A. Human Rights as Law ‘Human rights’ as a phrase is extraordinarily broad and can encompass many understandings of what ‘rights’ are. As implied by the first sentence of this article, however, the contemporary content of human rights is defined most clearly and most powerfully as law. The relationship of law to other regulatory or aspirational frameworks—politics, ideology, religion, social justice, equality or fairness, to name only a few—is a recurring theme of the present work. The underlying assumption is that the status of human rights as law needs to be protected and that the distinction between legal obligations and other obligations of a moral or political nature needs to be maintained. ‘Human rights’ may mean all things to all people, but ‘international human rights law’ cannot.
This understanding of human rights as denoting international human rights law is necessarily narrow; it does not encompass every right that someone or some group seeks to assert. As discussed below in the section on the flexibility inherent in human rights norms, this narrowness should not be confused with uniformity in interpretation and application. Law does, however, provide a structural context in which human rights can be best understood in today’s world. Law also provides (i) the best evidence of the content of human rights; and (ii) the best evidence of the essential universality of human rights commitments that states have actually undertaken. As aptly put by Allen Buchanan, ‘Human rights law, not any philosophical or "folk" theory of moral human rights, is the authoritative lingua franca of modern human rights practice.’ 7
This approach does not seek to minimize the role of human rights understood more broadly as an aspirational moral framework that has inspired activists and ordinary people around the world. It also recognizes the political value that many governments have found in human rights, whether it is to promote them or to hold them up as foils for nationalist rhetoric that rejects any influence by foreigners on the sacred homeland. However, understanding the role of human rights as law is essential if one hopes to clarify the other roles that human rights may play, as ideology, utopia or political weapon.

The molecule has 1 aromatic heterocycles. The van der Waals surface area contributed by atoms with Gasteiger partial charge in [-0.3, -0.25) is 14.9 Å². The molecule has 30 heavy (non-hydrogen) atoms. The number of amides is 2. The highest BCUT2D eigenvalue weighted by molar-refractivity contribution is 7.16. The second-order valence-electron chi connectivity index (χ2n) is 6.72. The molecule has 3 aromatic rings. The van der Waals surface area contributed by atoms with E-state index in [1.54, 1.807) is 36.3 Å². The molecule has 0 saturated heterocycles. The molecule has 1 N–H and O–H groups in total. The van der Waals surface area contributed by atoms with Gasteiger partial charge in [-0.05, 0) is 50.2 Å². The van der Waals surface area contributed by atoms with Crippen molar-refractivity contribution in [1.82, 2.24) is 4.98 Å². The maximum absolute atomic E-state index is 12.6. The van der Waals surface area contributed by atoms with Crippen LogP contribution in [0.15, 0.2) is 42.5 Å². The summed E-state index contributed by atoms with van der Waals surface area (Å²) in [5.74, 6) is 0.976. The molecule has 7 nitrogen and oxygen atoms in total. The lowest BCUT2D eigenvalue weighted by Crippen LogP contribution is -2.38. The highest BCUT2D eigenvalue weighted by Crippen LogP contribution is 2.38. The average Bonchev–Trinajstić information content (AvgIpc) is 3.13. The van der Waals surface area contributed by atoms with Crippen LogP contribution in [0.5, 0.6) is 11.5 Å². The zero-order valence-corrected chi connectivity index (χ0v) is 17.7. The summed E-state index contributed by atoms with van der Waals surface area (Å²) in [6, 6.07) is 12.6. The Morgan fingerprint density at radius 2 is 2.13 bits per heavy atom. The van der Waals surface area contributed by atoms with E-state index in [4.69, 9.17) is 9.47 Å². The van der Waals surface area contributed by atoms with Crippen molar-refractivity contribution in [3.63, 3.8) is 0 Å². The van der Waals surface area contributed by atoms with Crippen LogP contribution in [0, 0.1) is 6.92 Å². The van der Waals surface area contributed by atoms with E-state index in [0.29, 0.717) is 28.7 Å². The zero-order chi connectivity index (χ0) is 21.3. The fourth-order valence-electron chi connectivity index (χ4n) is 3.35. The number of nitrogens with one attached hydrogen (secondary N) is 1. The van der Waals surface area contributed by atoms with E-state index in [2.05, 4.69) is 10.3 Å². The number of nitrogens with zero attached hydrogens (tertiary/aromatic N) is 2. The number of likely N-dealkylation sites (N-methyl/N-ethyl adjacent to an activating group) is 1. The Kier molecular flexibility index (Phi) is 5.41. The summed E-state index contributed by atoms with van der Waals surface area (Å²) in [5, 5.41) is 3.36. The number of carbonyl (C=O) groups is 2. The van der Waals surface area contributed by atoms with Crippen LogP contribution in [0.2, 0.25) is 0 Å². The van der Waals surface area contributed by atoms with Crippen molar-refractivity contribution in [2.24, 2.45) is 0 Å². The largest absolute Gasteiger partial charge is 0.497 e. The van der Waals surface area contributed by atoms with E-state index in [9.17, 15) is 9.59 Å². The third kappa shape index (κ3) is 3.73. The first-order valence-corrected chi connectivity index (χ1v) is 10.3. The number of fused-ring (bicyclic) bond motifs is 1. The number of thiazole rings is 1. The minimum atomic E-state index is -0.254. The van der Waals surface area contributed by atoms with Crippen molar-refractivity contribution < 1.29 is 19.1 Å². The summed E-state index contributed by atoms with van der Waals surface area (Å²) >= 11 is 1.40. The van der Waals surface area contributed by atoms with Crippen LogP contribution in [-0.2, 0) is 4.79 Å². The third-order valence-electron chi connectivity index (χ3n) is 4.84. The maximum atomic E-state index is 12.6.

Law can change, and international human rights law is no exception. Neither the Universal Declaration of Human Rights nor any other human rights instrument was handed down on golden tablets or otherwise revealed through divine intervention. The continuing evolution of international human rights law is demonstrated by the adoption of numerous treaties at the global and regional levels that expand, nuance or occasionally limit the broad norms articulated in the UN Charter or by the 1948 Universal Declaration of Human Rights. New norms await further elaboration and agreement, and interpretations of existing norms may shift—just as many domestic statutes and constitutions acquire new meaning in order to respond to new situations and new problems. We should welcome this process, although proclaiming too many new norms without ensuring that meaningful consensus exists within all regions of the world can be problematic, as discussed further in the section on new rights.
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